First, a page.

FM447 Half Unit
Global Financial Systems
This information is for the 2020/21 session.
Dr Jon Danielsson
This course is available on the MSc in Accounting and Finance. This course is available with permission as an outside option to students on other programmes where regulations permit.
This course is not open to students on the MSc Economics and Managements and students from the following departments: Economics, Finance, Mathematics, and Statistics
Students should have some background in economics, and be comfortable with formal arguments
This course examines the academic and policy debates on the operation of the global financial system. The course will aim to be topical, where the analysis of the issues will be based on economic arguments. The course begins with analysis of systemic risk, followed by an overview of important financial crisis and key institutions. The role of cryptocurrencies, fintec, artificial intelligence and machine learning on the financial system will be discussed. Several theories of financial crises are then developed in some detail, and are assessed by reference to historical experience. The course concludes by analysis of the 2008 crisis, the latest policy and regulatory developments (including Basel III), monetary policy and interest rate normalization and their relationship with inequality, the current situation in the European Union, Brexit, Trump, the role of China and the impact of Coronavirus on the financial system.
20 hours of lectures and 10 hours of seminars in the LT.
Students are expected to attempt the problem sets and essay questions set in the classes.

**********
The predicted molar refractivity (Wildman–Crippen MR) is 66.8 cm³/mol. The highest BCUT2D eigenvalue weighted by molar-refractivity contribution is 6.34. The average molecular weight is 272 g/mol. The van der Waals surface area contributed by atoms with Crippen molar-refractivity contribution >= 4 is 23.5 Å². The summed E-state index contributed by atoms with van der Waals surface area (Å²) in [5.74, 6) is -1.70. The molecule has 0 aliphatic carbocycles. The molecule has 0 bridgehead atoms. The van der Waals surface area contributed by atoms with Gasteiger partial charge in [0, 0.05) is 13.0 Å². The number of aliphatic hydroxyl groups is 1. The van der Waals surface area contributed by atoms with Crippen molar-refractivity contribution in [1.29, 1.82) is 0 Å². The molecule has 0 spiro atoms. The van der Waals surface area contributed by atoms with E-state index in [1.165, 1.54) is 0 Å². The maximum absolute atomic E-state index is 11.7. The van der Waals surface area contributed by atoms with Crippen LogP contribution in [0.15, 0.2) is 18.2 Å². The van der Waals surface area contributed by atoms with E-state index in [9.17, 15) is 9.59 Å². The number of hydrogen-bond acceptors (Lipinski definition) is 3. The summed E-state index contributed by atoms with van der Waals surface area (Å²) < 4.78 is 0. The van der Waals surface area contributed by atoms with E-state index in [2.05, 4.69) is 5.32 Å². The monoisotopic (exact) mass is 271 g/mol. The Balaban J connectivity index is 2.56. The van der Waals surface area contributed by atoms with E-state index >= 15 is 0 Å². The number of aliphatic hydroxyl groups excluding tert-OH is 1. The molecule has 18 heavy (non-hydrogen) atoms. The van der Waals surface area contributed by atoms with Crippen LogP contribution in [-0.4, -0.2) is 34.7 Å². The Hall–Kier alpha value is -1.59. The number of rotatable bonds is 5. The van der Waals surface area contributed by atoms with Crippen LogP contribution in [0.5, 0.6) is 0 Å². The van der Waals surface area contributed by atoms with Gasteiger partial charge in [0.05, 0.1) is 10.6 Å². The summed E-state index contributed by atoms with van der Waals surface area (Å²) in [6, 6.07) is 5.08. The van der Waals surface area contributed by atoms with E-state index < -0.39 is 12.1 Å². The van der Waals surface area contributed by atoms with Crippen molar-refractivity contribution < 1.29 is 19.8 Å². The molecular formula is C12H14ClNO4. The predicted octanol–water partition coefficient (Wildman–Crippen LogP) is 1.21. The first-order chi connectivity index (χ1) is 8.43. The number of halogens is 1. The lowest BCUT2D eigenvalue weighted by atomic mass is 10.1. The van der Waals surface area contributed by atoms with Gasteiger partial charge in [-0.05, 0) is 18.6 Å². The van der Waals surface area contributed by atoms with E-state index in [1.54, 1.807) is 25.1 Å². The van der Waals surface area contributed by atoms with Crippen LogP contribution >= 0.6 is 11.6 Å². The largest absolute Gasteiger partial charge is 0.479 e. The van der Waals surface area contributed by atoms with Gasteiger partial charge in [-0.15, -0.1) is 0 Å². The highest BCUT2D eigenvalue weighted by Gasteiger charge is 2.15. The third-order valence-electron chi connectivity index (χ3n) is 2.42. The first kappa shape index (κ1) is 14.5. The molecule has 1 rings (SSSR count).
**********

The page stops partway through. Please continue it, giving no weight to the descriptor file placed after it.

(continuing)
Most material will be provided by the book Global Financial Systems (www.globalfinancialsystems.org), by Jon Danielsson, published by Pearson
Exam (100%, duration: 2 hours) in the summer exam period.
Important information in response to COVID-19
Please note that during 2020/21 academic year some variation to teaching and learning activities may be required to respond to changes in public health advice and/or to account for the situation of students in attendance on campus and those studying online during the early part of the academic year. For assessment, this may involve changes to mode of delivery and/or the format or weighting of assessments. Changes will only be made if required and students will be notified about any changes to teaching or assessment plans at the earliest opportunity.
Total students 2019/20: 84
Average class size 2019/20: 21
Controlled access 2019/20: Yes
Value: Half Unit
Personal development skills
- Problem solving
- Application of numeracy skills
- Specialist skills